Many sensitive people find conflict overwhelming. And we can find it particularly daunting to fight with the person to whom we usually turn for comfort and understanding. To keep our relationships healthy, we need ways to keep overarousal at bay—even when the going gets rough. 

In his groundbreaking book on marriage, The Seven Principles for Making Marriage Work, psychologist John Gottman describes the phenomenon of flooding. Flooding is another word for hyperarousal or hypoarousal, more commonly known as the “fight, flight, or freeze” state. When you are flooded, your hands sweat and your heartbeat goes up. Worst of all, your pre-frontal cortex goes offline. And your ability to regulate your emotions and control your impulses plunges.

This flooding happens to all human beings in conflict. But for sensitive people, the threshold is lower and it happens faster. Once you are flooded, any further exchange is fruitless and even damaging. So it’s little wonder that if you don’t have strategies to prevent or handle overwhelm, you may end up resorting to the opposite extreme: you avoid difficult topics altogether. But—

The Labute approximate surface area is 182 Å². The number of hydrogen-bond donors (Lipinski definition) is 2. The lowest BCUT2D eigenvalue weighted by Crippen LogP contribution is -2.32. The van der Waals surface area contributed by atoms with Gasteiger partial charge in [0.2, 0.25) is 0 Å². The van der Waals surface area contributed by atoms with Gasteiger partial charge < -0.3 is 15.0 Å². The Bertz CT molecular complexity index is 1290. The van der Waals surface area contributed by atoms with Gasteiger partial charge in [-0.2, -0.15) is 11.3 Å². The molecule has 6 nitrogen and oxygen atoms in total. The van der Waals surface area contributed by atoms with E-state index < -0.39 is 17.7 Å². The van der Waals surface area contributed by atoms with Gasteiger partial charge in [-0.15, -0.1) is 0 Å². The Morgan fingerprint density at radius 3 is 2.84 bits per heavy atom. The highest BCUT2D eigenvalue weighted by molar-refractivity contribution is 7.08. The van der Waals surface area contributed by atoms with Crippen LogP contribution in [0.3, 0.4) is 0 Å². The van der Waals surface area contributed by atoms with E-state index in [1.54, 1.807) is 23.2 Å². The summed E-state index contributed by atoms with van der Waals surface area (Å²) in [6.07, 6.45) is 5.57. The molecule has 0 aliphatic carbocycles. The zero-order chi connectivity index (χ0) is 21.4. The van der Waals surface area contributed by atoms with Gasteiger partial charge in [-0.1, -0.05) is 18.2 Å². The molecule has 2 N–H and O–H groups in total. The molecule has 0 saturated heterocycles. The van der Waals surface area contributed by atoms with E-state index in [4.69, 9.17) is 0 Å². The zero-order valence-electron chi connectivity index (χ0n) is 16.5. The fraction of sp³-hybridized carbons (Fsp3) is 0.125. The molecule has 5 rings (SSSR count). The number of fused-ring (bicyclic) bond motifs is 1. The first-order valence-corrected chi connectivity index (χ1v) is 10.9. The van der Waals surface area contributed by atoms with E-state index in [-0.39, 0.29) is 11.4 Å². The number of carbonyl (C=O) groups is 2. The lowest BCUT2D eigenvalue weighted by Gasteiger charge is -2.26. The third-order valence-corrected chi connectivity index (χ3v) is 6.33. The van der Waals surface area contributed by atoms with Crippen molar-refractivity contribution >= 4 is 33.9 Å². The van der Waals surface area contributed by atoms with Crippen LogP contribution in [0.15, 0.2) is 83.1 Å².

Conflict avoidance is a common trap for sensitive people

I used to be terrified to express things that were bothering me. I’d squelch serious concerns for fear of losing the relationship. But if you’ve experienced the effects of relationship avoidance yourself, you know that it creates more problems than it solves.

The truth is that intimacy is nurtured by authentic sharing, and nothing kills intimacy faster than closing down this intimate exchange. Inevitably, resentment builds. Distance grows. And the relationship suffers under the strain of unaddressed issues.

My partner and I are a case in point. We are both built sensitive. And early in our relationship, we only had two strategies for conflict. We’d avoid it. Or we’d try to address problems in marathon talks that left us exhausted and frustrated, wondering why talking wasn’t helping.

It took us a long time to crack the code. But we are much happier as a result. In this 9-minute video, I share attitudes, strategies, and resources that can help you manage your overwhelm and handle conflict more constructively if you tend to avoid it. And if you need support getting clear in yourself what you need to express to your partner, contact me to find out how 1:1 sessions can help.

Image credit: Photo by Jean Wimmerlin on Unsplash